Fiddler Carson Peters makes waves on The Voice

Carson Peters, known for his fancy fiddling with the band, Iron Mountain, is making a name for himself on the international television talent contest, NBC’s The Voice, for his singing skills.

On the September 27 airing, the 17-year-old wowed all four judges during The Voice’s 21st season blind auditions. Carson’s rendition of Don Williams’ Tulsa Time caught judge John Legend’s attention first. After turning his chair (indicating Legend wanted to coach the Piney Flats, TN, native), the other three judges followed suit. Blake Shelton, Ariana Grande, and Kelly Clarkson all wanted young Peters on their team. Each judge made a case for mentoring the high school senior. After serious deliberation, Carson selected Shelton who made a strong argument for understanding bluegrass/classic country versus modern country genre.

As he advances to the Battle Rounds (where he competes against a team mate in the same genre), Carson praised his vocal coach. “Blake is a very genuine guy. He’s really down to earth. He sat down and worked with us, giving us feedback. He helped me with (the idea of) bringing classic country back.”

The young East Tennessee fiddle prodigy (who played the Grand Ole Opry when he was 10 years old with Ricky Skaggs) had considered auditioning for a television talent show. While stuck at home during the pandemic, it seemed like the right time. 

“At the first of the year, I auditioned on-line. You schedule an appointment, log-in on an app, and a camera comes on. You do a minute long version (of your song). I signed up on the last day. So I think that was a God thing. It was a blessing in disguise.”

After singing Morgan Wallen’s Cover Me Up, Carson was eventually selected for the televised talent competition. In May, he and his mom flew to Los Angeles. The youthful performer had previously been to the city of Angels for two other television appearances, The Tonight Show with Jay Leno in 2014, and Little Big Shots with Steve Harvey in 2018.

All the competition (except for the upcoming live performances) was pre-recorded in California during the summer. Sworn to secrecy about the outcome, Carson did give a small hint of what is yet to come.

“The fiddle may come out in the future,” he teased.

Whether it comes out on The Voice or not, Carson Peters continues to drag the bow with his bluegrass band, Iron Mountain. His band mates sing his praises.

Eric Marshall, Iron Mountain’s banjoist, said, “Carson has always amazed me at his ability to hear things in a song that most people miss. A run or a singing part or a single note that most people never realize was there. He has a great ear.”

Bassist, Ben Marshall (Eric’s son), agreed. “Carson is a very adaptive and tasteful fiddle player, definitely one of the best!”

Carson is appreciative. “Our shows have picked back up. We’re excited to play again. I’ve missed it. It’s a big bonding thing with my dad (who picks guitar with the band).”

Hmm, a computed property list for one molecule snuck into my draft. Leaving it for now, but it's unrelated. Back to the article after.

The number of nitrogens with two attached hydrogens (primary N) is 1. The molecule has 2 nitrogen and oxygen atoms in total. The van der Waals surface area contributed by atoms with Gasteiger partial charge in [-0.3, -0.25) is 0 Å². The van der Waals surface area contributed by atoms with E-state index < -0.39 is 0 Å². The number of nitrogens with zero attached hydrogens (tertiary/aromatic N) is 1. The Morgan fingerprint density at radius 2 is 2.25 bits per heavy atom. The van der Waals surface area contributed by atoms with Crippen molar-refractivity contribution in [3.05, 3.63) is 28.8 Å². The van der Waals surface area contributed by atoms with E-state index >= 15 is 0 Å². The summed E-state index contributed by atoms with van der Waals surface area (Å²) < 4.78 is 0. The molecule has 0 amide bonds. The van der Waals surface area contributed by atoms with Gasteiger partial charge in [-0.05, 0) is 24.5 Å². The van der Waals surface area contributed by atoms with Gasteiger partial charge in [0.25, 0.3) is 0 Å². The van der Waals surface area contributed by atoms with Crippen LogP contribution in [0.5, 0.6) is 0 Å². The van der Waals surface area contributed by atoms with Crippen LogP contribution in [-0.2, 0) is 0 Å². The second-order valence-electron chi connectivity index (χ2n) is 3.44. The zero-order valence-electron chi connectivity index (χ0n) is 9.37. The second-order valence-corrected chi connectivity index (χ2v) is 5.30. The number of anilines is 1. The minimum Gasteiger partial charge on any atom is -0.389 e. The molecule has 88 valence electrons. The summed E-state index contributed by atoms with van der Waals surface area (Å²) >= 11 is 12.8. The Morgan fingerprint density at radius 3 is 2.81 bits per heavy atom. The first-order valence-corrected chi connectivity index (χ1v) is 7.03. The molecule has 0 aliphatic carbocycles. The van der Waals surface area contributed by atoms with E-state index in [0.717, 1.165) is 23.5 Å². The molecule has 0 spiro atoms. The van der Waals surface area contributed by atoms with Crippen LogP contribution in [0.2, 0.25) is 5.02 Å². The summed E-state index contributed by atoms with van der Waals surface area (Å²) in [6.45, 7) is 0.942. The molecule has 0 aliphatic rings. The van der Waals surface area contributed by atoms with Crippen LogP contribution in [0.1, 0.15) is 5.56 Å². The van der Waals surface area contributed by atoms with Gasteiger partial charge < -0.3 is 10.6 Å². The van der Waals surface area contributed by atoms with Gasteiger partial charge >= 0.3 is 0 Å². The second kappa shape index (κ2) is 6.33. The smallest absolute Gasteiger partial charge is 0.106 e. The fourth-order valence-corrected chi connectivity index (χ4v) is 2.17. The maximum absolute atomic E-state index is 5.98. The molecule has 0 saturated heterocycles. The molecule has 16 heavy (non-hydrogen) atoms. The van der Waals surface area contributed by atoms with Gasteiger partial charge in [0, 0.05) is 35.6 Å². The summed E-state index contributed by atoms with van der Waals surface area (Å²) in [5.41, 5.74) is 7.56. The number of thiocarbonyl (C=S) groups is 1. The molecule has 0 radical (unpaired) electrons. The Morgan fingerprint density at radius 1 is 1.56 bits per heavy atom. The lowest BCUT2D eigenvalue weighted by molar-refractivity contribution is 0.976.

Jamie Peters, Carson’s father, is grateful for time spent with his offspring. “I have been so blessed to get to play music and share the stage with my son for over 13 years. It has truly been a highlight of my life. God has truly blessed Carson with amazing musical talents and he was so very fortunate to discover those talents really early in his life.”

Carson is pleased to return to performing. “We’ve got a lot of bookings, including a couple of trips to Canada, and all across the southeast. We also hope to get back in the studio (to record). We have several new original songs.”

While attending classes, playing on the golf team, and performing live shows, Carson is weighing options for his future.

“It will definitely be something in music,” he stated assuredly.

His dad reflected, “God has put so many great people and influences in his life to help him, and also has blessed him with tremendous opportunities, including his most recent participation on NBC’s The Voice.”

In the meantime, the fiddle-playing-singer stressed, “Make sure everybody keeps watching The Voice. You might see somebody you know!”

Carson received words of encouragement from Skaggs, one of his biggest influences. Will it be bluegrass or classic country? What path does the young musician want to take?

“It’ll be a little bit of both. I want to bring them back together,” Carson concluded.

His dad remains supportive. “I cannot wait to see where his journey takes him. I have a feeling it is just now really getting started. I am most proud of Carson, though, not for what he can do musically, but for whom he has become – a fine, Christian young man.”

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About the Author

Sandy Hatley

Sandy Chrisco Hatley is a free lance writer for several NC newspapers and Bluegrass Unlimited magazine. As a teenager, she picked banjo with an all girl band called the Happy Hollow String Band. Today, she plays dobro with her husband's band, the Hatley Family.